Why is it that so many companies—particularly large, established companies—consistently struggle to innovate? It’s not for lack of trying. And it’s not for lack of understanding the value of breakthrough innovation and its frequent predecessor, lean methodology. Here’s a quick refresher on how you can apply lean methodology at your company.
Our Design Journal is a collection of informational editorials crafted by the minds of our team. We offer a back-stage pass to the product development world by exposing tough challenges, highlighting best practices, and offering strategic advice– all through the lens of our collective experience.
When should you incrementally improve your existing products? And when should you develop replacements?
I have an answer for you—a powerful technique that involves applying some smart design thinking. Get this R&D strategy right, and your path to success should become crystal clear.
This is the moment we’ve been waiting for, because it’s the moment upon which your entire product development (PD) program hinges—the fateful, make-or-break finish. “Finishing well” is a mantra at M3 Design, because it means creating a product that succeeds in the market and delivers results to your business. It’s how you win.
The key to successful product design and development isn’t inspired ideas, efficient execution, or thoughtful marketability. It’s some balanced combination of the 3—a balance that can be difficult to strike, and even more challenging to integrate into your process and culture on a consistent basis. In Part 2 of our series on Finishing well, we discuss the next 2 topics: Starting Well and Managing well.
Product design can actually be a pretty glamorous world. Shiny new objects all around, breakthrough technology making headlines, design awards won, and buzz-worthy ideas abounding.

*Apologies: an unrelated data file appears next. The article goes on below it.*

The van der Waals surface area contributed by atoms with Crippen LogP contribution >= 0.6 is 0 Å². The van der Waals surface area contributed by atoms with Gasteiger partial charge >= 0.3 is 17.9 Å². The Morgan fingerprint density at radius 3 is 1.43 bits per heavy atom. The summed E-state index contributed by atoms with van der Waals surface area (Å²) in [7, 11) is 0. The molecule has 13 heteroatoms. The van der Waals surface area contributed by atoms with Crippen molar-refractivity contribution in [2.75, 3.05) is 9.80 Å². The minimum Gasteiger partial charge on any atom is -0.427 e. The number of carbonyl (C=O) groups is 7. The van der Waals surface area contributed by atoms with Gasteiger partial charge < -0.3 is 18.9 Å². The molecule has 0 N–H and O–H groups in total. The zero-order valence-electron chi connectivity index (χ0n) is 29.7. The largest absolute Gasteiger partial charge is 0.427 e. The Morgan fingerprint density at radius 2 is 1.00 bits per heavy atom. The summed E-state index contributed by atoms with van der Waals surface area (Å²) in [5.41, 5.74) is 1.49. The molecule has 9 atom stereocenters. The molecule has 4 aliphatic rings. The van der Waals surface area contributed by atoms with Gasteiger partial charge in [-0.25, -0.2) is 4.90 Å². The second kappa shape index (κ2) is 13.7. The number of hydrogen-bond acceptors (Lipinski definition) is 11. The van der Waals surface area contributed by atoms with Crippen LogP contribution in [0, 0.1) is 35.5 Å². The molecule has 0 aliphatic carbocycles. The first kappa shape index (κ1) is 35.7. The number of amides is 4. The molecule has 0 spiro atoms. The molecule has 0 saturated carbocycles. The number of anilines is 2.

But what matters? At the end of the day, after all the excitement and exaggeration and egos have faded into obscurity, what’s the goal of all this?
The goal is to finish well. Truth be told, this is everyone’s goal. But it’s one that a lot of people lose track of.
Has 3D Printing (3DP) turned into a mere buzzword that justifies using the technology just because we can? How is 3D affecting the Product Development Process, and what will the future bring? Read on!
It takes a team of people to implement an idea and get it to market. But how do we get a team of individuals to work as one? How do we get a team of people to all build the same cup? Read on…
Over the past decade, the steady maturation of the consumer technology space has forged fierce competitions between the biggest players in the industry. The collective result has redefined how we work, play, communicate, interact, engage, and most recently, how we perceive the world around us. In this article, we take a closer look at the forthcoming convergence of our physical and digital future.
The execution of product development is incredibly difficult. Most companies, including design firms, fail miserably. Truth be told, most product development processes are theoretically identical. Which begs the question: What makes some design firms (like the ones I specifically mentioned above) so much more successful than others? At M3 Design, we believe that it is specifically dependent on execution
How important is creativity to commerce?
How do you translate ideas from mind to market?
How do you balance investment and innovation?
How is the maker movement changing product design?
I recently participated in a great panel discussion that explored some of these questions as part of the Round Rock Chamber of Commerce’s Creativity and Commerce event. The topics and insights we discussed were quite illuminating—and extremely important to explore, in my opinion.